Directed by Rachel Chant
Some Company in association with bAKEHOUSE Theatre Company
Kings Cross Theatre
244-248 Williams Street, Kings Cross
Season: 9 – 23 July
Suicide is very final. The person is no longer there anymore. But when someone attempts suicide, the person continues to exist, and yet your relationship with them will inevitably be different – especially in a familial context. Were there missed signals? Are you to blame? Can you make them happy again? Many painful questions, with no easy answers. Lucy Caldwell’s play Leaves is an impeccable depiction of a family trying to hold it together after the oldest daughter, Lori, tries to overdose on pills. As an audience, we see each family member respond differently, the two parents and Lori’s two younger sisters. This takes place against the historic backdrop of Belfast in the Irish Troubles.
In a play like this, in such an intimate space, it could be very easy to slide into the realm of over-acting and instantly shatter believability. There wasn’t even a hint of this challenge in Bobbie-Jean Henning (Clover) and Harriet Gordon-Anderson’s (Lori) performances, instead being wholly present as performers in every scene, listening and responding accordingly. This is what allows audiences to become invested and what we crave to see on the stage – the truth. Poppy Lynch tackles the challenge of being a woman acting as an 11 year old, her character’s name also being Poppy. She does so earnestly and with great energy. When playing a significantly younger role, I feel like you have to let go of the way you think an 11 year old acts, and just be – because an 11 year old isn’t acting like an 11 year old, they are just being themselves at that life stage. I enjoyed seeing the way the three sisters interacted – and this dynamic was nailed by the performers, under Chant’s direction. This remained the case in the absence, and return, of Lori, the eldest sister – and to see the shift of relationship between Poppy and Clover was fascinating. There is something very distinct about a relationship between sisters, and Leaves captures this distinction beautifully. Amanda Stephens-Lee plays Phyllis, Lori’s Mother, with devastating anxiety. It’s almost as if she is grieving in spite of Lori still being alive. Simon Lyndon plays Lori’s Father, David, a quiet man, and yet I would have liked to see a little more dynamism from his performance.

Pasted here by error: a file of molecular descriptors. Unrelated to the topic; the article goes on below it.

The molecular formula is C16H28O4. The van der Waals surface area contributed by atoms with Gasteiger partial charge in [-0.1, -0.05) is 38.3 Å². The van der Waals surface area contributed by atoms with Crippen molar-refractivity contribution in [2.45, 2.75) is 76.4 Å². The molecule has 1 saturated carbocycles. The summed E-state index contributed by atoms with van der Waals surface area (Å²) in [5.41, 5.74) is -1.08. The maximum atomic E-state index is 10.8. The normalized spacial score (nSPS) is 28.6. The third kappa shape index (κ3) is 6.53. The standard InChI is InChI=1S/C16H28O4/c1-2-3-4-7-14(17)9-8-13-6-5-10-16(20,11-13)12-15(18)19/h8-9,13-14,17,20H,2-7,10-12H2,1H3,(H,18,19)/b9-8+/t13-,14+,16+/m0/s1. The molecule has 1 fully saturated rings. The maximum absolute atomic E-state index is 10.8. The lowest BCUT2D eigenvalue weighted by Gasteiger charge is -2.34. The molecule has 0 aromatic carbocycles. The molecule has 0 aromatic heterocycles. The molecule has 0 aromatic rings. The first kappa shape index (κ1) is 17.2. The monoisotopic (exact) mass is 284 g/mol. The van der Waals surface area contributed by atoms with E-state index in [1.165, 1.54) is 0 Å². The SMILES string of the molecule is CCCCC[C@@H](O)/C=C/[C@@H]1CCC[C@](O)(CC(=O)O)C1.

In the face of the unbearable occurring, against a piteous backdrop, family endures. Strength resounds from this family in spite of everything they have experienced, knitted into the fabric of their lives. It is astonishing what humans can survive, alleviated only by the power of human connection. Evidently, relationships are invaluable. They are a resource survival. And yet, they are more than that – they are a source of light to thrive on.